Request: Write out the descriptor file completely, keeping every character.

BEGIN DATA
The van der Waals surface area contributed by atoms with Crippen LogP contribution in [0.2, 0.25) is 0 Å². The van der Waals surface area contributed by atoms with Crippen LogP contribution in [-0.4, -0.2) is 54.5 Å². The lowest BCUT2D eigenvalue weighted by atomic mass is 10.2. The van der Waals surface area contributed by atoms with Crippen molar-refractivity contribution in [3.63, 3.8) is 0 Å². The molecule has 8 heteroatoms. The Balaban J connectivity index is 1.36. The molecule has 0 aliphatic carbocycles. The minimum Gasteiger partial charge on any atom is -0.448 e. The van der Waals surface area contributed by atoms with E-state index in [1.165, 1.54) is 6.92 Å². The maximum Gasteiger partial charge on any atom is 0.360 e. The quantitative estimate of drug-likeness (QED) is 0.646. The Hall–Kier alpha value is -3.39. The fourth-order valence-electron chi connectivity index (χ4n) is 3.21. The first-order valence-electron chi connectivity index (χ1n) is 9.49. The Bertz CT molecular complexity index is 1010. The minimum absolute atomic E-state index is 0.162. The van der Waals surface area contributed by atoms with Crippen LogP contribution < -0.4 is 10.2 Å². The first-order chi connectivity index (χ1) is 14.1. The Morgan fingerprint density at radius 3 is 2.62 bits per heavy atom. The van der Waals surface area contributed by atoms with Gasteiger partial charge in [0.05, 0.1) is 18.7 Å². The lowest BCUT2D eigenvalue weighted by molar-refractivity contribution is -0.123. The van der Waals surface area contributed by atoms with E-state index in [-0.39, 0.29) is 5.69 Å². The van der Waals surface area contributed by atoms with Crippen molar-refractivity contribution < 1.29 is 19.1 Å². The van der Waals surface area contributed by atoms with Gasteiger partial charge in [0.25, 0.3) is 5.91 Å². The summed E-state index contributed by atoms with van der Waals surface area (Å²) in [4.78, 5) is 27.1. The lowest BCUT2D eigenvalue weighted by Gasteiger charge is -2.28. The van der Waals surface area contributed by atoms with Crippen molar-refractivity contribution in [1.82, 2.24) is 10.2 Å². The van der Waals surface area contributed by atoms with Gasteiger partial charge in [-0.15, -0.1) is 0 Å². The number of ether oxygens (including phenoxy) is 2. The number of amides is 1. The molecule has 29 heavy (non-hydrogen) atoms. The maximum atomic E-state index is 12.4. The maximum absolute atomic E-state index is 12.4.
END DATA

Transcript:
The van der Waals surface area contributed by atoms with Crippen LogP contribution in [0.2, 0.25) is 0 Å². The van der Waals surface area contributed by atoms with Crippen LogP contribution in [-0.4, -0.2) is 54.5 Å². The lowest BCUT2D eigenvalue weighted by atomic mass is 10.2. The van der Waals surface area contributed by atoms with Crippen molar-refractivity contribution in [3.63, 3.8) is 0 Å². The molecule has 8 heteroatoms. The Balaban J connectivity index is 1.36. The molecule has 0 aliphatic carbocycles. The minimum Gasteiger partial charge on any atom is -0.448 e. The van der Waals surface area contributed by atoms with E-state index in [1.165, 1.54) is 6.92 Å². The maximum Gasteiger partial charge on any atom is 0.360 e. The quantitative estimate of drug-likeness (QED) is 0.646. The Hall–Kier alpha value is -3.39. The fourth-order valence-electron chi connectivity index (χ4n) is 3.21. The first-order valence-electron chi connectivity index (χ1n) is 9.49. The Bertz CT molecular complexity index is 1010. The minimum absolute atomic E-state index is 0.162. The van der Waals surface area contributed by atoms with Crippen LogP contribution < -0.4 is 10.2 Å². The first-order chi connectivity index (χ1) is 14.1. The Morgan fingerprint density at radius 3 is 2.62 bits per heavy atom. The van der Waals surface area contributed by atoms with Gasteiger partial charge in [0.05, 0.1) is 18.7 Å². The lowest BCUT2D eigenvalue weighted by molar-refractivity contribution is -0.123. The van der Waals surface area contributed by atoms with E-state index in [-0.39, 0.29) is 5.69 Å². The van der Waals surface area contributed by atoms with Crippen molar-refractivity contribution < 1.29 is 19.1 Å². The van der Waals surface area contributed by atoms with Gasteiger partial charge in [0.25, 0.3) is 5.91 Å². The summed E-state index contributed by atoms with van der Waals surface area (Å²) in [4.78, 5) is 27.1. The lowest BCUT2D eigenvalue weighted by Gasteiger charge is -2.28. The van der Waals surface area contributed by atoms with Crippen molar-refractivity contribution in [1.82, 2.24) is 10.2 Å². The van der Waals surface area contributed by atoms with Gasteiger partial charge in [-0.15, -0.1) is 0 Å². The number of ether oxygens (including phenoxy) is 2. The number of amides is 1. The molecule has 29 heavy (non-hydrogen) atoms. The maximum atomic E-state index is 12.4. The maximum absolute atomic E-state index is 12.4.